PORTLAND, Ore. — It was something that even surprised researchers. The pandemic hit. Shelter-in-place orders went into effect. And a lot of traffic came to a halt. Levels of tailpipe emissions, like nitrogen dioxide, plummeted.
"We're able to see a reduction in the amount of that pollutant immediately following the shelter-in-place policy," said Vivek Shandas, professor of urban studies and planning at Portland State University.
Shandas has been tracking nitrogen dioxide levels in the atmosphere since the pandemic started. He's not using air quality monitors here on earth. Instead he and his colleagues are tracking the levels from space.
"We have satellites that are going around the earth that can actually take pictures of what's in the air, and in this case we're taking pictures of a pollutant that comes out of tailpipes and some smoke stacks," he said.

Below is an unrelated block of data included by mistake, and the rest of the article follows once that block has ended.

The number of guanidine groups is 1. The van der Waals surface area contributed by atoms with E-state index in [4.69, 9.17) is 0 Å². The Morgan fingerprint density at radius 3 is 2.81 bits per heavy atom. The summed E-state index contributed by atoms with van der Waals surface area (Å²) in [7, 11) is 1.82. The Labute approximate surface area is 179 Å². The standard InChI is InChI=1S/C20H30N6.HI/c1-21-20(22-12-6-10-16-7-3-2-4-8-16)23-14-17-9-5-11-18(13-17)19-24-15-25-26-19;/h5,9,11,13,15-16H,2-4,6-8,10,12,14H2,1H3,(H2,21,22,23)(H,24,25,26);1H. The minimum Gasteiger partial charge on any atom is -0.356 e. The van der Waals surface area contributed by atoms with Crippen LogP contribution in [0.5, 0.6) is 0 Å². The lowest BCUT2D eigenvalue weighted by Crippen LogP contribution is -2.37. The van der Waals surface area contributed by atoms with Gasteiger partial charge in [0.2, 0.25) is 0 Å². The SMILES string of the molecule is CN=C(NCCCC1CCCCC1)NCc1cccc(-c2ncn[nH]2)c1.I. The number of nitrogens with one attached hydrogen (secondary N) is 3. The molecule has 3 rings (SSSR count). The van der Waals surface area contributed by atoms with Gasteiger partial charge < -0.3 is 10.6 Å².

The imagery suggests there was about a 40% reduction in nitrogen dioxide levels soon after the pandemic hit.
Since then, Shandas has watched pollution levels creep back up when restrictions are lifted, then go back down when restrictions were put back in place.
As you might imagine, over the past several weeks he has seen a significant increase in nitrogen dioxide levels.
"Now its back up to about 70 or 80%," he said. "We've really watched this kind of ebb and flow over time, all responding to these policies that are being put in place."
Shandas said he doesn't think we'll get back to pre-pandemic pollution levels if employers continue with the work-from-home model and the trend of drivers leaving their cars at home continues.
"Maybe we could even go below 80% because I've noticed a big run on bicycles and a lot of bike stores being out of stock," he said.
There is emerging evidence that people are transitioning away from gas-powered transportation for more human powered.
"That might also have an effect, in addition to organizational policies of working from home," Shandas said. "That's at least the optimistic rose-tinted-glass perspective."